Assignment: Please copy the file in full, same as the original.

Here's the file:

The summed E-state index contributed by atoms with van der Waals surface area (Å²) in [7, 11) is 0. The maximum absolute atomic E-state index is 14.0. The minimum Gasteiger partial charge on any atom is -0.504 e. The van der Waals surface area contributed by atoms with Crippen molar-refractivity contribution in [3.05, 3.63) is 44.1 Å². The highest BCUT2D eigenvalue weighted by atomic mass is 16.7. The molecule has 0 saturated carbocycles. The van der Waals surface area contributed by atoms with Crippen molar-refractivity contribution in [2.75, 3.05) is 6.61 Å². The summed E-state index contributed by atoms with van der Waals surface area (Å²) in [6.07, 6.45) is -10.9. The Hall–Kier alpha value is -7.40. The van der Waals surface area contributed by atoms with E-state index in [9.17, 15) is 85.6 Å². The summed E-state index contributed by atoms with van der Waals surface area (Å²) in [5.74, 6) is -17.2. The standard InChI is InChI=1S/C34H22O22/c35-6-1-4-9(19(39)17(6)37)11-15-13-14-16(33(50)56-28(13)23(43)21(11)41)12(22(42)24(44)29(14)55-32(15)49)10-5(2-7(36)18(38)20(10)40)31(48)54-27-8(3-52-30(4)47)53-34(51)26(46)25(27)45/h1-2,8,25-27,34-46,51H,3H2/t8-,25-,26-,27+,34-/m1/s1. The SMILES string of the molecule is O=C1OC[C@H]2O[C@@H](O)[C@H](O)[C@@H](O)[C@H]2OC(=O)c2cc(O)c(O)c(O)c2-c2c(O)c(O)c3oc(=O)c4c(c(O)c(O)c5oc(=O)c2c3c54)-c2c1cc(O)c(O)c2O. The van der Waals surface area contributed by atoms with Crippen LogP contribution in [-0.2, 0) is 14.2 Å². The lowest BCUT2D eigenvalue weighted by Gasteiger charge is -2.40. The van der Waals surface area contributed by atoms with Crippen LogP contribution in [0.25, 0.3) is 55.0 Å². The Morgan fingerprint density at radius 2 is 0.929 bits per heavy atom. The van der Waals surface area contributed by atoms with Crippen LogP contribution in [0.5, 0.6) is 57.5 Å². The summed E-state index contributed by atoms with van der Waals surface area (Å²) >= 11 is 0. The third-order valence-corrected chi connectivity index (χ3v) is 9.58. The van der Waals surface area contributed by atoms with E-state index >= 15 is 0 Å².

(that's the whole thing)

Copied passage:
The summed E-state index contributed by atoms with van der Waals surface area (Å²) in [7, 11) is 0. The maximum absolute atomic E-state index is 14.0. The minimum Gasteiger partial charge on any atom is -0.504 e. The van der Waals surface area contributed by atoms with Crippen molar-refractivity contribution in [3.05, 3.63) is 44.1 Å². The highest BCUT2D eigenvalue weighted by atomic mass is 16.7. The molecule has 0 saturated carbocycles. The van der Waals surface area contributed by atoms with Crippen molar-refractivity contribution in [2.75, 3.05) is 6.61 Å². The summed E-state index contributed by atoms with van der Waals surface area (Å²) in [6.07, 6.45) is -10.9. The Hall–Kier alpha value is -7.40. The van der Waals surface area contributed by atoms with E-state index in [9.17, 15) is 85.6 Å². The summed E-state index contributed by atoms with van der Waals surface area (Å²) in [5.74, 6) is -17.2. The standard InChI is InChI=1S/C34H22O22/c35-6-1-4-9(19(39)17(6)37)11-15-13-14-16(33(50)56-28(13)23(43)21(11)41)12(22(42)24(44)29(14)55-32(15)49)10-5(2-7(36)18(38)20(10)40)31(48)54-27-8(3-52-30(4)47)53-34(51)26(46)25(27)45/h1-2,8,25-27,34-46,51H,3H2/t8-,25-,26-,27+,34-/m1/s1. The SMILES string of the molecule is O=C1OC[C@H]2O[C@@H](O)[C@H](O)[C@@H](O)[C@H]2OC(=O)c2cc(O)c(O)c(O)c2-c2c(O)c(O)c3oc(=O)c4c(c(O)c(O)c5oc(=O)c2c3c54)-c2c1cc(O)c(O)c2O. The van der Waals surface area contributed by atoms with Crippen LogP contribution in [-0.2, 0) is 14.2 Å². The lowest BCUT2D eigenvalue weighted by Gasteiger charge is -2.40. The van der Waals surface area contributed by atoms with Crippen LogP contribution in [0.25, 0.3) is 55.0 Å². The Morgan fingerprint density at radius 2 is 0.929 bits per heavy atom. The van der Waals surface area contributed by atoms with Crippen LogP contribution in [0.5, 0.6) is 57.5 Å². The summed E-state index contributed by atoms with van der Waals surface area (Å²) >= 11 is 0. The third-order valence-corrected chi connectivity index (χ3v) is 9.58. The van der Waals surface area contributed by atoms with E-state index >= 15 is 0 Å².